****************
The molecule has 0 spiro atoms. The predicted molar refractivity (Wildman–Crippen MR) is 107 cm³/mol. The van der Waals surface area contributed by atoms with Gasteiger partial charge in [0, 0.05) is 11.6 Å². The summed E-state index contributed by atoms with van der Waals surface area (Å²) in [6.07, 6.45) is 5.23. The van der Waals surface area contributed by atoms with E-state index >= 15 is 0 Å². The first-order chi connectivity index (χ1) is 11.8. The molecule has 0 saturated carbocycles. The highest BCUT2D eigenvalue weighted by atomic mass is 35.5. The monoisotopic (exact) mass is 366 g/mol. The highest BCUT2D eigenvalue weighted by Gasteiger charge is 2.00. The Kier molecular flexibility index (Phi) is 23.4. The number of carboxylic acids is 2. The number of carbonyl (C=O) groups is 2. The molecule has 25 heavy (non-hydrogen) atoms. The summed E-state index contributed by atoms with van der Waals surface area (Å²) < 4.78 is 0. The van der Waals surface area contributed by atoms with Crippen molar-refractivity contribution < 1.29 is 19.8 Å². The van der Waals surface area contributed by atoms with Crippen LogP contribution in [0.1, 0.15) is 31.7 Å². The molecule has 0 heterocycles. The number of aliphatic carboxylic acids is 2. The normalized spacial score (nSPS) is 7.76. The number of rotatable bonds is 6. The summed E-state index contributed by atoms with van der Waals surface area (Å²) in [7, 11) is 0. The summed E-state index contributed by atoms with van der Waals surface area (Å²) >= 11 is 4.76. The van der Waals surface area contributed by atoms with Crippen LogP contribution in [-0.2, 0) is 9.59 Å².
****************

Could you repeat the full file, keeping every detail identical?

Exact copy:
The molecule has 0 spiro atoms. The predicted molar refractivity (Wildman–Crippen MR) is 107 cm³/mol. The van der Waals surface area contributed by atoms with Gasteiger partial charge in [0, 0.05) is 11.6 Å². The summed E-state index contributed by atoms with van der Waals surface area (Å²) in [6.07, 6.45) is 5.23. The van der Waals surface area contributed by atoms with E-state index >= 15 is 0 Å². The first-order chi connectivity index (χ1) is 11.8. The molecule has 0 saturated carbocycles. The highest BCUT2D eigenvalue weighted by atomic mass is 35.5. The monoisotopic (exact) mass is 366 g/mol. The highest BCUT2D eigenvalue weighted by Gasteiger charge is 2.00. The Kier molecular flexibility index (Phi) is 23.4. The number of carboxylic acids is 2. The number of carbonyl (C=O) groups is 2. The molecule has 25 heavy (non-hydrogen) atoms. The summed E-state index contributed by atoms with van der Waals surface area (Å²) < 4.78 is 0. The van der Waals surface area contributed by atoms with Crippen molar-refractivity contribution < 1.29 is 19.8 Å². The van der Waals surface area contributed by atoms with Crippen LogP contribution in [0.1, 0.15) is 31.7 Å². The molecule has 0 heterocycles. The number of aliphatic carboxylic acids is 2. The normalized spacial score (nSPS) is 7.76. The number of rotatable bonds is 6. The summed E-state index contributed by atoms with van der Waals surface area (Å²) in [7, 11) is 0. The summed E-state index contributed by atoms with van der Waals surface area (Å²) >= 11 is 4.76. The van der Waals surface area contributed by atoms with Crippen LogP contribution in [-0.2, 0) is 9.59 Å².